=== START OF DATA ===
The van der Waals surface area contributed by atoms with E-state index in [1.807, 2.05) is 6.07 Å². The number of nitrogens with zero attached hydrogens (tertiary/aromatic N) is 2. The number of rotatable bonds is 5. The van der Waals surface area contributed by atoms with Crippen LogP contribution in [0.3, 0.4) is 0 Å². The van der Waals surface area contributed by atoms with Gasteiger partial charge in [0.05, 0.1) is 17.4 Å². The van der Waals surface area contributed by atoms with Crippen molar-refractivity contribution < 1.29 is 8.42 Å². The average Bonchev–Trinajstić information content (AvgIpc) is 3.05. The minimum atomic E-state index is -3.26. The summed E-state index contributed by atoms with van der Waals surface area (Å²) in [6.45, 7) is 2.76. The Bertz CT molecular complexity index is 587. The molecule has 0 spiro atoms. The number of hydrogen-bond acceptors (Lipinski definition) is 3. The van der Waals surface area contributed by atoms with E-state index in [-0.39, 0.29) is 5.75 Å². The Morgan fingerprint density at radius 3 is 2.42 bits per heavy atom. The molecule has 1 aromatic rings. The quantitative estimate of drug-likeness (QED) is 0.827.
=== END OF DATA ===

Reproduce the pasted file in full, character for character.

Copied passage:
The van der Waals surface area contributed by atoms with E-state index in [1.807, 2.05) is 6.07 Å². The number of nitrogens with zero attached hydrogens (tertiary/aromatic N) is 2. The number of rotatable bonds is 5. The van der Waals surface area contributed by atoms with Crippen LogP contribution in [0.3, 0.4) is 0 Å². The van der Waals surface area contributed by atoms with Gasteiger partial charge in [0.05, 0.1) is 17.4 Å². The van der Waals surface area contributed by atoms with Crippen molar-refractivity contribution < 1.29 is 8.42 Å². The average Bonchev–Trinajstić information content (AvgIpc) is 3.05. The minimum atomic E-state index is -3.26. The summed E-state index contributed by atoms with van der Waals surface area (Å²) in [6.45, 7) is 2.76. The Bertz CT molecular complexity index is 587. The molecule has 0 spiro atoms. The number of hydrogen-bond acceptors (Lipinski definition) is 3. The van der Waals surface area contributed by atoms with E-state index in [-0.39, 0.29) is 5.75 Å². The Morgan fingerprint density at radius 3 is 2.42 bits per heavy atom. The molecule has 1 aromatic rings. The quantitative estimate of drug-likeness (QED) is 0.827.